Visitors at the Mammoth Site in Hot Springs can drop in on a completely enclosed 40-year-old ongoing paleontological dig. There are 30-minute guided tours of the site as well as an exhibit hall that features full-size replicas of mammoths found here.



What's more Nashville than music? The Country Music Hall of Fame and Museum is an attraction that appeals to all ages. There are ongoing music-themed exhibits showcasing musicians such as Keith Urban, Eric Church, and Sam Phillips, and programs including songwriters' sessions, film screenings, and family-themed events.


DoSeum is San Antonio's museum for kids. They can play spy at the Spy Academy, mimic adult life in Little Town, or imagine, create, and build in Innovation Station. Public programs for youngsters include science demonstrations and design workshops.


Anyone heading to Salt Lake City's City Creek Center this winter should plan to do more than shop. There are weekly fish feedings at the trout pond on Saturdays at 10 a.m. and a self-guided architecture tour of the waterfalls, sculptures, fountains, and pedestrian sky bridge. The mall's fountain was designed by the creators of Las Vegas's famed Bellagio fountains; the musically choreographed show shoots water as high as 40 feet, with fire elements added after dark.


Historic buildings, art, and Americana are just some of the eye candy on display at the Shelburne Museum in Shelburne. The museum's 38 buildings house a collection of more than 150,000 pieces, from circus figures, decoys, and quilts, to dolls, toys, paintings, and more. If that isn't enough to keep your whole party occupied for hours, the museum offers craft sessions in its art studio.


Located in Portsmouth, the Children's Museum of Virginia features exhibits from daily life, such as replicas of doctors and dentist's offices, a grocery store, bank, and firehouse, complete with costumes and props. Kids can blow bubbles and create giant bubbles around themselves and sign up for classes, such as Little Artists or Emerging Artists, during the winter.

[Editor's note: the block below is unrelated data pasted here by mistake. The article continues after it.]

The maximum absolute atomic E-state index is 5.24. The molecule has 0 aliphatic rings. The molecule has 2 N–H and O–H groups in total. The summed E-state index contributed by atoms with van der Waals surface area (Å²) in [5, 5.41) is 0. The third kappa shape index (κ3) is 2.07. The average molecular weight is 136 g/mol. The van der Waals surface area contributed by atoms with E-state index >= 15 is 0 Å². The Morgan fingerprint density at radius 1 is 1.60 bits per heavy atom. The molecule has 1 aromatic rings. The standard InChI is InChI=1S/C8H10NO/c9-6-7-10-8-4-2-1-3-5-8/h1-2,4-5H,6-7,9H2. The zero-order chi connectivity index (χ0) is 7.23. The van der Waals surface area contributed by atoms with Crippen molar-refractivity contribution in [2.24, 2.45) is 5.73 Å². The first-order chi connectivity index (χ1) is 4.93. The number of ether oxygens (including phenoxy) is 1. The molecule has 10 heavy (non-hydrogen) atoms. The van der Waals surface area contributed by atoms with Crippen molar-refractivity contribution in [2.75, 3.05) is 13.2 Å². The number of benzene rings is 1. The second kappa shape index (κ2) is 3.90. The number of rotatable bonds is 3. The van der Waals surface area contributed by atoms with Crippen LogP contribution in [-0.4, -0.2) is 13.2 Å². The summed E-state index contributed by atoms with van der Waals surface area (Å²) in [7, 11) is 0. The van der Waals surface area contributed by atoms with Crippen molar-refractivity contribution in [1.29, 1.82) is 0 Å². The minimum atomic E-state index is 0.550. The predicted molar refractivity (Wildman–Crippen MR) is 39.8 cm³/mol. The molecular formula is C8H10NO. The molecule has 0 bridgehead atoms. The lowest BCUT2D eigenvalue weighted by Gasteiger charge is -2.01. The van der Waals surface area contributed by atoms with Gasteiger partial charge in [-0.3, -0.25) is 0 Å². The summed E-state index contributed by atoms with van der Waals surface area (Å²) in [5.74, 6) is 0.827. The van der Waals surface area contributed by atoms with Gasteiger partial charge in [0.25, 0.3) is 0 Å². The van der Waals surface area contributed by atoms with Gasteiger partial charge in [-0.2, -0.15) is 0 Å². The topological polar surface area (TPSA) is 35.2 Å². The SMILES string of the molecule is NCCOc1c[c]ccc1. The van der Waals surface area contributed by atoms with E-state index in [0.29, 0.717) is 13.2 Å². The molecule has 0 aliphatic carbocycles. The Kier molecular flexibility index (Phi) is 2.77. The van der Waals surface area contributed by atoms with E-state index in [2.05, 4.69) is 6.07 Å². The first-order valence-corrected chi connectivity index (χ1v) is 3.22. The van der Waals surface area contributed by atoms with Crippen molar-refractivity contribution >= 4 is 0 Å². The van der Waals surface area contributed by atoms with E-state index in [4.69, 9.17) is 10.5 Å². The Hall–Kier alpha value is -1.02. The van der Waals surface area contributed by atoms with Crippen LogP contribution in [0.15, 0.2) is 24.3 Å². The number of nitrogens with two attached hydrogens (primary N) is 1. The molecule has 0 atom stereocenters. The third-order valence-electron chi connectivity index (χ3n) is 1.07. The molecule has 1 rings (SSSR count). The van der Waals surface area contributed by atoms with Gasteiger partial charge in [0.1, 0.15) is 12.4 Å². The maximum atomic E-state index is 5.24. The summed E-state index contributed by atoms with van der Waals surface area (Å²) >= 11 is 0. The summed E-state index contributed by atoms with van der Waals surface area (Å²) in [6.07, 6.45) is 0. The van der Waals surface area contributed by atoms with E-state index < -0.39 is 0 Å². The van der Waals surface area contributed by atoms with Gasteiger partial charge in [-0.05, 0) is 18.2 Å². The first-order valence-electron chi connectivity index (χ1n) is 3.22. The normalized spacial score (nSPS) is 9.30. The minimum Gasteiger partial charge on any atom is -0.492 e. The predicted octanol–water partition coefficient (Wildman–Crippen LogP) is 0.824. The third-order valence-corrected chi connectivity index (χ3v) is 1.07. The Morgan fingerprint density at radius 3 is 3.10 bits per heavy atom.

Seattle Center is the place to be during Seattle's notoriously wet winters. There are basketball games at KeyArena; performances at the Seattle Children's Theatre; free Festál cultural festivals (Tết Festival: Vietnamese Lunar New Year, Feb. 21-22); a Tropical Butterfly House, two IMAX theatres, and five buildings of interactive science exhibits at the Pacific Science Center; and the Seattle Children's Museum.



Clay Center for the Arts and Sciences of West Virginia in Charleston contains a theater, art exhibits, and science galleries under one roof. Family fun days keep everyone occupied with special activities. Wee Wednesdays for preschoolers are devoted to story time and other activities.


Got cheese? Stop by one of the many small cheese-making factories and associated retail outlets scattered around the state, especially in the southern half. A look through the observation window is generally free, as are cheese curd and other samples. Some facilities show videos about the cheese-making process. The Wisconsin Milk Marketing Board and the Wisconsin Department of Tourism are helpful resources for planning a visit.


Located in Cody, Buffalo Bill Center of the West is dedicated to the history, art, science, and culture of the American West. The center houses five museums and a research library. Family fun days are hosted once a month; the Jan. 22 theme is "Let's p-ART-y!" Fans of raptors can attend the Draper Museum's Raptor Experience for a chance to meet live birds and learn more about them.